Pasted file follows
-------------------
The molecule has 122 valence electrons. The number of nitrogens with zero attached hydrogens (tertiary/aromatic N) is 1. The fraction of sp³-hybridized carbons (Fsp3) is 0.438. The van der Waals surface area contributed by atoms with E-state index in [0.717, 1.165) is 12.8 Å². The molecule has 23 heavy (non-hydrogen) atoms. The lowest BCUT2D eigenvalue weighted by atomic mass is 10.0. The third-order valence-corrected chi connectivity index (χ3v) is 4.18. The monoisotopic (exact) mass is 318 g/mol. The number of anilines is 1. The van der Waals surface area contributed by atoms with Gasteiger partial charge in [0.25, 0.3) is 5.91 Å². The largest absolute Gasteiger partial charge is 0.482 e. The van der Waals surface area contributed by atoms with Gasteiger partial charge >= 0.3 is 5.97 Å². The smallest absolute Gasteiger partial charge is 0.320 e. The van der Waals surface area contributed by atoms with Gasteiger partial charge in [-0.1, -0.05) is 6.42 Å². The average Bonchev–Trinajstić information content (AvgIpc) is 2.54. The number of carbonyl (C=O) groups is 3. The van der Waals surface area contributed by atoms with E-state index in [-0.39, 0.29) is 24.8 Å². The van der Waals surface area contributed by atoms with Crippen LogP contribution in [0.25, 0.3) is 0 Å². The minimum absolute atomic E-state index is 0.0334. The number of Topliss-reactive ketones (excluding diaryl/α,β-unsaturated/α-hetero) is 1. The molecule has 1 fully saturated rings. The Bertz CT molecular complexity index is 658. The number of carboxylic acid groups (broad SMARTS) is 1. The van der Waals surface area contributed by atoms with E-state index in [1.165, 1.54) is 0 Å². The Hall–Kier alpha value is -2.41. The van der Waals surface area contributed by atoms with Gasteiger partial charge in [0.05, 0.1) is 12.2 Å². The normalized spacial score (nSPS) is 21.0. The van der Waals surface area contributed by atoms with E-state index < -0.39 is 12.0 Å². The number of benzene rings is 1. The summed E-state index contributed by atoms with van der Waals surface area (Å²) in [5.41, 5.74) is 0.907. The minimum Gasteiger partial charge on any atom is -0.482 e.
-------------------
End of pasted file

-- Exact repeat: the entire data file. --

The molecule has 122 valence electrons. The number of nitrogens with zero attached hydrogens (tertiary/aromatic N) is 1. The fraction of sp³-hybridized carbons (Fsp3) is 0.438. The van der Waals surface area contributed by atoms with E-state index in [0.717, 1.165) is 12.8 Å². The molecule has 23 heavy (non-hydrogen) atoms. The lowest BCUT2D eigenvalue weighted by atomic mass is 10.0. The third-order valence-corrected chi connectivity index (χ3v) is 4.18. The monoisotopic (exact) mass is 318 g/mol. The number of anilines is 1. The van der Waals surface area contributed by atoms with Gasteiger partial charge in [0.25, 0.3) is 5.91 Å². The largest absolute Gasteiger partial charge is 0.482 e. The van der Waals surface area contributed by atoms with Gasteiger partial charge >= 0.3 is 5.97 Å². The smallest absolute Gasteiger partial charge is 0.320 e. The van der Waals surface area contributed by atoms with Gasteiger partial charge in [-0.1, -0.05) is 6.42 Å². The average Bonchev–Trinajstić information content (AvgIpc) is 2.54. The number of carbonyl (C=O) groups is 3. The van der Waals surface area contributed by atoms with E-state index in [-0.39, 0.29) is 24.8 Å². The van der Waals surface area contributed by atoms with Crippen LogP contribution in [0.25, 0.3) is 0 Å². The minimum absolute atomic E-state index is 0.0334. The number of Topliss-reactive ketones (excluding diaryl/α,β-unsaturated/α-hetero) is 1. The molecule has 1 fully saturated rings. The Bertz CT molecular complexity index is 658. The number of carboxylic acid groups (broad SMARTS) is 1. The van der Waals surface area contributed by atoms with E-state index in [1.165, 1.54) is 0 Å². The Hall–Kier alpha value is -2.41. The van der Waals surface area contributed by atoms with Gasteiger partial charge in [0.05, 0.1) is 12.2 Å². The normalized spacial score (nSPS) is 21.0. The van der Waals surface area contributed by atoms with E-state index < -0.39 is 12.0 Å². The number of benzene rings is 1. The summed E-state index contributed by atoms with van der Waals surface area (Å²) in [5.41, 5.74) is 0.907. The minimum Gasteiger partial charge on any atom is -0.482 e.